VENOUS THROMBOEMBOLISM

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VENOUS THROMBOEMBOLISM:

VENOUS THROMBOEMBOLISM Ubaidur Rahaman Senior Resident, CCM, SGPGIMS Lucknow, India

Slide 2:

Virchow’s triad stasis Coagulation activation Vascular injury >90% of PE- thrombi arise from deep veins of leg clinically important PE- thrombi arise from popliteal or more proximal deep veins of leg Clinical manifestation of PE size, site and number of thrombi + cardiorespiratory reserve of patient Recurrence of VTE is more with ileofemoral vein thrombosis than popliteal vein thrombosis

diagnosis:

diagnosis Clinical presentation PE confirmed PE excluded Symptoms Dyspnoea 80% 59% Chest pain-pleuritic 52% 43% Chest pain- substernal 12% 8% Cough 20% 25% Hemoptysis 11% 7% Syncope 19% 11% Signs Tachypnoea(>20/min) 70% 68% Tachycardia( >100/min) 26% 23% Signs of DVT 15% 10% Fever (>38C) 7% 17% Cyanosis 11% 9%

Slide 4:

CXR plate like atelectasis Elevation of hemidiaphram Pleural effusion ABG- ↓PaO2, ↑A-aO2 EKG- signs of RV strain , RBBB Non specific Helpful in exclusion of other causes Usually found in massive PE Can be caused by other causes Normal in upto 20% patients

D- dimer:

D- dimer degradation product of cross linked fibrin Elevated in presence of acute clot formation simultaneous activation of coagulation and fibrinolysis But fibrin is also produced in inflammation, necrosis, malignancy, dissection of aorta, aging high negative predictive value, low positive predictive value

DVT:

DVT Detection of DVT in proven PE venography – 70% compression USG – 50% Compression USG Sensitivity-90%, specificity-95% for proximal DVT Not sensitive for isolated calf vein thrombosis Negative result-Should be repeated after 1 week COMPRESSION USG ** back up procedure to avoid false positive results with SDCT Patients with contraindication to dye or irradiation **GUIDELINES ON THE DIAGNOSIS AND MANAGEMENT OF ACUTE PULMONARY EMBOLISM- EHJ 2008

Slide 7:

Objectively documented DVT 50% suffer PE, many are asymptomatic Angiographically documented PE 50-70% have detectable DVT clinically suspected PE >50%-diagnosis not confirmed by investigation Objective test for diagnosis of PE V/Q scan Pulmonary angiography Spiral CT- chest MR angiography costly Invasive Radiation Mobilization of patient 2 D echocardiography ≥40% of vascular bed obtstruction to produce detectable features of RV overload TEE more valuable than TTE Coexistent cardiorespiratory disease Not useful in hemodaynamically stable patients

Slide 8:

Clinical signs, symptoms and routine investigation do not help in confirmation or exclusion of PE Help in increasing the index of suspicion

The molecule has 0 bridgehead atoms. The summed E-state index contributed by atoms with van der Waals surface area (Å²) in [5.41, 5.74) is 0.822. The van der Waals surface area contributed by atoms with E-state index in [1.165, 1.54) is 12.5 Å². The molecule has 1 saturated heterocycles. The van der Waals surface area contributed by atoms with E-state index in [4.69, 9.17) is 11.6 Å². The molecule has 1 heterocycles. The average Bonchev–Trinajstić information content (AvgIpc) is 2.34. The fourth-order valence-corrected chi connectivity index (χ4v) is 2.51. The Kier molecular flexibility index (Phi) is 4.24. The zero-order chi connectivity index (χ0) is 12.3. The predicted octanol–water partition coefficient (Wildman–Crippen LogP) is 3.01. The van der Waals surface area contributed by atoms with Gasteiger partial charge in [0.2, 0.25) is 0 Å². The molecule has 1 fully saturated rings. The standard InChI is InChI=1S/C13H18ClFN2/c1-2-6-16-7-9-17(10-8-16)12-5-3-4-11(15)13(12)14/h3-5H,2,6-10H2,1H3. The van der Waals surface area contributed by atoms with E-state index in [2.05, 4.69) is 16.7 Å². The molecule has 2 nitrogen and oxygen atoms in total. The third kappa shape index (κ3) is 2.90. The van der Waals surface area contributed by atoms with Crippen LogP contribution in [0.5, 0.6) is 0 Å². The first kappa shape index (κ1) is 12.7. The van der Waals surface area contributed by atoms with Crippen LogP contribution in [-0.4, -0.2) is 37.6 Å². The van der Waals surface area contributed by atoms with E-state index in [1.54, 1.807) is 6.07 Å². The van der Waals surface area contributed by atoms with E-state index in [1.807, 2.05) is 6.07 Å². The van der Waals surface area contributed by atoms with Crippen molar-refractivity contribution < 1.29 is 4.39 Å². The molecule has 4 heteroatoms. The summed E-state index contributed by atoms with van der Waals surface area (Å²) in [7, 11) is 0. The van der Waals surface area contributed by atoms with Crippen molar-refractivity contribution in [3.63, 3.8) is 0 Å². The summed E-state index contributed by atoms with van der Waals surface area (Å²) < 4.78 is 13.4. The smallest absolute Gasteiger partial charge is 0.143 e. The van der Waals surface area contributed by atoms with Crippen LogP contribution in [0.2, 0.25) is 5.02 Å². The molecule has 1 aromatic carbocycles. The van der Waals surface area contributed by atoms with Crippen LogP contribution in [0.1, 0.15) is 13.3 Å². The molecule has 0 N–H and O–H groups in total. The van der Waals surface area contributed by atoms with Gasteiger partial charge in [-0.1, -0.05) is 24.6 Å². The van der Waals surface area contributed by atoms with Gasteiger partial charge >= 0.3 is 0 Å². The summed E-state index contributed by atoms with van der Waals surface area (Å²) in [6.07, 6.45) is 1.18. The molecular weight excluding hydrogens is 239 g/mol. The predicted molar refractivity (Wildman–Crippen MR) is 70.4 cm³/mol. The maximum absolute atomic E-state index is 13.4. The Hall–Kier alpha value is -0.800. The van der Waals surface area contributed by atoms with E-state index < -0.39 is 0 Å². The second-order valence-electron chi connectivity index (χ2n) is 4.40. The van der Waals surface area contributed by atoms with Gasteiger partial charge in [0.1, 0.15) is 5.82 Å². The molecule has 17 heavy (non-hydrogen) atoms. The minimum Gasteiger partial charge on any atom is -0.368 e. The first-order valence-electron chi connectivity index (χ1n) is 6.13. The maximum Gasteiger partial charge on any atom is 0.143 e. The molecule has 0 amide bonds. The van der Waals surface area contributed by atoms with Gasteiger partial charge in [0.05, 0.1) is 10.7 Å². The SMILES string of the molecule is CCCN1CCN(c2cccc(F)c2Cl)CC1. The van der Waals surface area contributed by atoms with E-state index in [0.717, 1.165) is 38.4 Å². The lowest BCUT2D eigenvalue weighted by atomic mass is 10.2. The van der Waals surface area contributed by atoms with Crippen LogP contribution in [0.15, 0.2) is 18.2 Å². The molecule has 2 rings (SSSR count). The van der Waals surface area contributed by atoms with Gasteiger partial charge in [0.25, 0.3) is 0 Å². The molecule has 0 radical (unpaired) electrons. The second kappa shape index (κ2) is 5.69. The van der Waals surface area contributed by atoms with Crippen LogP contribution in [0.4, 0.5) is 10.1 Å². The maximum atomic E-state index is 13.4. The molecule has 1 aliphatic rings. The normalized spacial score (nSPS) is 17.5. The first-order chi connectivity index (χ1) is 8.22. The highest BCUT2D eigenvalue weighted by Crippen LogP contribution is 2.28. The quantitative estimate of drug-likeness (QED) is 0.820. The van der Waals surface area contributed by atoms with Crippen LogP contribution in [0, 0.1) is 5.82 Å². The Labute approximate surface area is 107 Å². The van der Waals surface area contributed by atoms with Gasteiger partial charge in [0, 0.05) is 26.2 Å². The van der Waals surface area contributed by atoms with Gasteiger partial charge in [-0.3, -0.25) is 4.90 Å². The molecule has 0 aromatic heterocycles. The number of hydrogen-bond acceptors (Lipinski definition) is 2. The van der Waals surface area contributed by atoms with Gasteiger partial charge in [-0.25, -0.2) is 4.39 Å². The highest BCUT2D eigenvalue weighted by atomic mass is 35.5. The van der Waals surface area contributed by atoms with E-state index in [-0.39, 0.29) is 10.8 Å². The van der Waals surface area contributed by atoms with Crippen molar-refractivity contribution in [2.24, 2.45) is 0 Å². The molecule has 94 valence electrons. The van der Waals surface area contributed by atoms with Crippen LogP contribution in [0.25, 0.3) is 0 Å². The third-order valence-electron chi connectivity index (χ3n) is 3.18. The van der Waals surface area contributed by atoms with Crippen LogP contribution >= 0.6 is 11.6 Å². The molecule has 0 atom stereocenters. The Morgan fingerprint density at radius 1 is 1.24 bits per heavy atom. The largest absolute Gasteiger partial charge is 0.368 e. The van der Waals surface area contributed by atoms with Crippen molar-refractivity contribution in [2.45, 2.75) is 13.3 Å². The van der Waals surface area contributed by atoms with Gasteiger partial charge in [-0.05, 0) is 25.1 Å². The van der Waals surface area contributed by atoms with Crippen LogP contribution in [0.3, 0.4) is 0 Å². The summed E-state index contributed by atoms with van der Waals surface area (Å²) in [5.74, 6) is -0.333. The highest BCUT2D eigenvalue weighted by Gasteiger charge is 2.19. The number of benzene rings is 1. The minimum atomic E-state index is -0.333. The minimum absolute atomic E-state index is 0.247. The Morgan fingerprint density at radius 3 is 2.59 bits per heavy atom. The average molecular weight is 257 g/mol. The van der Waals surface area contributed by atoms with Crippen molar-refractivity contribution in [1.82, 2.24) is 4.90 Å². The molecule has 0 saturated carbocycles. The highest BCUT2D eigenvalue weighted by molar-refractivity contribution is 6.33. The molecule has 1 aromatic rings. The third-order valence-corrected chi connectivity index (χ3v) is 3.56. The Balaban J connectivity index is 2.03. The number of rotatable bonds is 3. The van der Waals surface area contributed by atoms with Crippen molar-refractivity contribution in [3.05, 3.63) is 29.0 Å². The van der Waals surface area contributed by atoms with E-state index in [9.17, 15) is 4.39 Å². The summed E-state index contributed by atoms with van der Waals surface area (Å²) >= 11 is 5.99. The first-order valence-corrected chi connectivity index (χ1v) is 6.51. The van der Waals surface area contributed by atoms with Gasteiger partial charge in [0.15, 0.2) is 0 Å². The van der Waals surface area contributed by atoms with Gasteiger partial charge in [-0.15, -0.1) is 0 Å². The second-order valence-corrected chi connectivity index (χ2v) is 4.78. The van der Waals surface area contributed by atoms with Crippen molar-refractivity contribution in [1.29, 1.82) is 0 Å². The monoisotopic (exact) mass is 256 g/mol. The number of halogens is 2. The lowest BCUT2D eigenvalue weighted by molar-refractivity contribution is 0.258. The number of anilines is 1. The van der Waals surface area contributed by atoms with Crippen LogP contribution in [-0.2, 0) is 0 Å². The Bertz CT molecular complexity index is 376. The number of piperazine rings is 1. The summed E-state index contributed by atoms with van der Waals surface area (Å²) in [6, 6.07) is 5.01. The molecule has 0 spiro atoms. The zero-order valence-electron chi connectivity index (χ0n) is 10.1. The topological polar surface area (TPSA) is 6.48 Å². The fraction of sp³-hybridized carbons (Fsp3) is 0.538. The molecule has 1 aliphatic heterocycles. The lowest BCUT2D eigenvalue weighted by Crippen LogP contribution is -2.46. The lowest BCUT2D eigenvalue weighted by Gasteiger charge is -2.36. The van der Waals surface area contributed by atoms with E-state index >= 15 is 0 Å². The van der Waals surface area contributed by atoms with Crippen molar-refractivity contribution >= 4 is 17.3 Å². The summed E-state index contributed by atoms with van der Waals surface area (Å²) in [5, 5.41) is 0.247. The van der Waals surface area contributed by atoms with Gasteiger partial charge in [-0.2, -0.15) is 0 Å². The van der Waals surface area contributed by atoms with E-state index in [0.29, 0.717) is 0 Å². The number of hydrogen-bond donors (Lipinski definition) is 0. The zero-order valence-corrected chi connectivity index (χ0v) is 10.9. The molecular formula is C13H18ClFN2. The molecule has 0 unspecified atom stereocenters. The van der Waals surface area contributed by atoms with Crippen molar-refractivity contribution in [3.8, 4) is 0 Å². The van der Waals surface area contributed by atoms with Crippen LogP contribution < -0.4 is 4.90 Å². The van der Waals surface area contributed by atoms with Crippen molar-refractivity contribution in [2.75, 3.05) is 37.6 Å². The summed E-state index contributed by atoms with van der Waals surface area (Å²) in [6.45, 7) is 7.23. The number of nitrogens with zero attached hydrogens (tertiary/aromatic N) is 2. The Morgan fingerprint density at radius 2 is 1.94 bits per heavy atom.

Slide 9:

Suspected PE which patient should be mobilized for costly, invasive/ radiation exposure investigation Clinical probability of PE Low- 9% prevalence of PE Intermediate-30% prevalence of PE High-68% prevalence of PE Clinical prediction rule Based on history, sign and symptoms

CLINICAL PREDICTION RULE WELLS score :

CLINICAL PREDICTION RULE WELLS score predisposing factors: Previous documented DVT or PE 1.5 Recent immobilization ≥ 3 days or major surgery in last 4 weeks 1.5 Active cancer- receiving treatment or treated in last 6 months or palliative care 1 Clinical sign/ symptoms: Clinical signs and symptoms of DVT 3 HR >100 1.5 hemoptysis 1 Alternate clinical diagnosis less likely than VTE 3 2 level > 4- -------- likely PE 0-4-------- unlikely PE 3 level 0-1--------------- low 2-6---- intermediate ≥7--------------- high CLINICAL PROBABILITY

WELLS SCORE clinical prediction rule:

WELLS SCORE clinical prediction rule More than10,000 patients studied <1% develop VTE within 90 days of evaluation Prevalence of PE- 20% Clinical probability- PE unlikely D-dimer- negative No treatment with anticoagulants Clinical probability- PE likely Clinical probability- PE unlikely but D- dimer- positive

Risk stratification according to expected PE related early mortality risk GUIDELINES ON THE DIAGNOSIS AND MANAGEMENT OF ACUTE PULMONARY EMBOLISM- EHJ 2008:

Risk stratification according to expected PE related early mortality risk GUIDELINES ON THE DIAGNOSIS AND MANAGEMENT OF ACUTE PULMONARY EMBOLISM - EHJ 2008 MORTALITY RISK RISK MARKERS POTENTIAL TREATMENT IMPLICATIONS Shock or hypotension RV dysfunction Myocardial injury HIGH > 15% + + a + a Thrombolysis or Embolectomy NON- HIGH INTERMEDIATE 3-15% - + + Hospital admission - + - - - + LOW <1% - - - Early discharge or Home treatment a in the presence of shock or hypotension it is not necessary to confirm presence of RV dysfunction/ myocardial injury to classify as high risk PE related mortality risk.

Principle markers use for risk stratification: